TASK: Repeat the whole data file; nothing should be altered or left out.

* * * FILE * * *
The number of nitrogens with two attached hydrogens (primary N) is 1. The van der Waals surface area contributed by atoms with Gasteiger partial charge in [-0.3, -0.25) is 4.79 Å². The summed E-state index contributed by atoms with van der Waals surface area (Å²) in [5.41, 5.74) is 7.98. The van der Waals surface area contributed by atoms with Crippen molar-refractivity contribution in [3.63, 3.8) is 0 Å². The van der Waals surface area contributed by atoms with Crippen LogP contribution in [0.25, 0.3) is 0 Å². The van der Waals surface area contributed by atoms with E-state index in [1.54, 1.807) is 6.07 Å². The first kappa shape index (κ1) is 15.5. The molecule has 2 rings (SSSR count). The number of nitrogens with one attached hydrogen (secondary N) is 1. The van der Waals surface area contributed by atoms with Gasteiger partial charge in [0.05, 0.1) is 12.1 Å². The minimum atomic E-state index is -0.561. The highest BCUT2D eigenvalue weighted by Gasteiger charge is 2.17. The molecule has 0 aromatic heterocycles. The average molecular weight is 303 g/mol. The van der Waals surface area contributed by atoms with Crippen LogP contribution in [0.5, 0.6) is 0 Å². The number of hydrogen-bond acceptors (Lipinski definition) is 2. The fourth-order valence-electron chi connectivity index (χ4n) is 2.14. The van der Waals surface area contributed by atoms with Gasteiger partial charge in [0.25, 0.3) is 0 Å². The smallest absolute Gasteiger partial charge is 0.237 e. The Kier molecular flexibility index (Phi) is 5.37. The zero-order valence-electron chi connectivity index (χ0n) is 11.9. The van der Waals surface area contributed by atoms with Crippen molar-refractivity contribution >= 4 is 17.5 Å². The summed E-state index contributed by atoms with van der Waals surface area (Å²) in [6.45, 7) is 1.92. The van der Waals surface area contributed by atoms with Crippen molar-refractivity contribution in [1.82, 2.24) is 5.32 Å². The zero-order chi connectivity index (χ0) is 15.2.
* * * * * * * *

The number of nitrogens with two attached hydrogens (primary N) is 1. The van der Waals surface area contributed by atoms with Gasteiger partial charge in [-0.3, -0.25) is 4.79 Å². The summed E-state index contributed by atoms with van der Waals surface area (Å²) in [5.41, 5.74) is 7.98. The van der Waals surface area contributed by atoms with Crippen molar-refractivity contribution in [3.63, 3.8) is 0 Å². The van der Waals surface area contributed by atoms with Crippen LogP contribution in [0.25, 0.3) is 0 Å². The van der Waals surface area contributed by atoms with E-state index in [1.54, 1.807) is 6.07 Å². The first kappa shape index (κ1) is 15.5. The molecule has 2 rings (SSSR count). The number of nitrogens with one attached hydrogen (secondary N) is 1. The van der Waals surface area contributed by atoms with Gasteiger partial charge in [0.05, 0.1) is 12.1 Å². The minimum atomic E-state index is -0.561. The highest BCUT2D eigenvalue weighted by Gasteiger charge is 2.17. The molecule has 0 aromatic heterocycles. The average molecular weight is 303 g/mol. The van der Waals surface area contributed by atoms with Crippen LogP contribution in [0.5, 0.6) is 0 Å². The number of hydrogen-bond acceptors (Lipinski definition) is 2. The fourth-order valence-electron chi connectivity index (χ4n) is 2.14. The van der Waals surface area contributed by atoms with Gasteiger partial charge in [0.25, 0.3) is 0 Å². The smallest absolute Gasteiger partial charge is 0.237 e. The Kier molecular flexibility index (Phi) is 5.37. The zero-order valence-electron chi connectivity index (χ0n) is 11.9. The van der Waals surface area contributed by atoms with Crippen molar-refractivity contribution >= 4 is 17.5 Å². The summed E-state index contributed by atoms with van der Waals surface area (Å²) in [6.45, 7) is 1.92. The van der Waals surface area contributed by atoms with Crippen molar-refractivity contribution in [1.82, 2.24) is 5.32 Å². The zero-order chi connectivity index (χ0) is 15.2.